a comrade-in-arms whose life Jack Fox had saved in combat. Marty was also Dad's
old friend, though a generation younger. As a teenager, Marty had, in some
wordless way, idolized Dad. Dad's tour in Viet Nam, and afterwards in Central
America, seemed to have something to do with it. Marty had done a lot of hired
work in the orchard throughout his and Karen's high-school years, though at
school he'd never pursued any personal acquaintance with her. But near the end
of their senior year he'd begun making a big deal to Mom about wanting to take
Karen to the prom. Poor Mom knew that no one else had asked her daughter, that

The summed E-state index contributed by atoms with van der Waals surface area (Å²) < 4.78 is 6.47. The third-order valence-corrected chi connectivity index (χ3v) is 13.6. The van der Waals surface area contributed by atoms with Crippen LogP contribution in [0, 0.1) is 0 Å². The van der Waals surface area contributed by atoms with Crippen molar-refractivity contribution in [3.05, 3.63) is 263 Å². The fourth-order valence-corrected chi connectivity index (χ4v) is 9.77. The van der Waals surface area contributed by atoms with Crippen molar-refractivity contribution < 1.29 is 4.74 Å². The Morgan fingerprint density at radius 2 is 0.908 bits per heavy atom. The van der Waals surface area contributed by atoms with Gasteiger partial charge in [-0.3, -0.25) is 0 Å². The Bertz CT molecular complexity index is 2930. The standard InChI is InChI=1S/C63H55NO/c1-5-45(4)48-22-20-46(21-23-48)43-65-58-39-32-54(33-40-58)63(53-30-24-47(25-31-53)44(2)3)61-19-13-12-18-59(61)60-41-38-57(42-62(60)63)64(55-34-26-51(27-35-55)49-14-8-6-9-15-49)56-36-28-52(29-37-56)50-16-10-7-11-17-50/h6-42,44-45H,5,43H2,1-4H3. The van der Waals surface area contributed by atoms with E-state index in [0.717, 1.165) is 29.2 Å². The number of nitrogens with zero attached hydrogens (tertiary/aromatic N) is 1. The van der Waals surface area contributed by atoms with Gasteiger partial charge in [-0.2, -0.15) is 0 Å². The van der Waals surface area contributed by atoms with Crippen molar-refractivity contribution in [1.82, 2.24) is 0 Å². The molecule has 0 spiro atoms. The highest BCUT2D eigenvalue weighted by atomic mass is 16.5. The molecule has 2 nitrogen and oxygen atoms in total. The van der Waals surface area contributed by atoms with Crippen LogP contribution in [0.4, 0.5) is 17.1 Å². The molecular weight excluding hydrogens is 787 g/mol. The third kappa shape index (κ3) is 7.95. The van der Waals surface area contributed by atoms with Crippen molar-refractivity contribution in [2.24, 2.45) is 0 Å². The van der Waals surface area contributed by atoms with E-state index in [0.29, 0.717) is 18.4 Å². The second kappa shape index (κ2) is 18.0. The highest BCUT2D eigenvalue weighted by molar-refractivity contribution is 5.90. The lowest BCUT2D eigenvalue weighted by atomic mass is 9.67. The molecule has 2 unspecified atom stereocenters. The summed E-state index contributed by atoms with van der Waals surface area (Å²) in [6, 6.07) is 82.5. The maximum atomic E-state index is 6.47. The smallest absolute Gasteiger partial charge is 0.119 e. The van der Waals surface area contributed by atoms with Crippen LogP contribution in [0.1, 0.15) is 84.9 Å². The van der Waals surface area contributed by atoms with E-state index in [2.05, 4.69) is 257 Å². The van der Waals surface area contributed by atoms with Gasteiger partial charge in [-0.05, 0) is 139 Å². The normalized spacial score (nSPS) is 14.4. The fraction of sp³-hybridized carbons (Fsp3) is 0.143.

her daughter was set on not going at all. In the end Karen accepted for Mom's
sake. She brought a flat of bourbon in her purse and got rowdy on the
dance-floor. When Marty managed to get her out to the parking lot, she smashed
the windshield of his car with her bottle.
"Well, thank you, Marty. It
was very thoughtful of you. But you know, there was never a doubt in my mind
that he killed himself."
This made something flare in
his eyes and Karen realized she'd meant it to. Did he guess her accusation of
his hero? Had Marty maybe, even as a kid, sensed her father's crime?
"You know," he said, "I wonder, Karen. After your Mom died, I made it a
point to call and check in on your Dad every couple weeks. Did you ever call
him once that whole three years? I didn't get the feeling that you ever did. I
got the feeling you were just too busy with your lesbo friends out in San
Francisco to give a damn."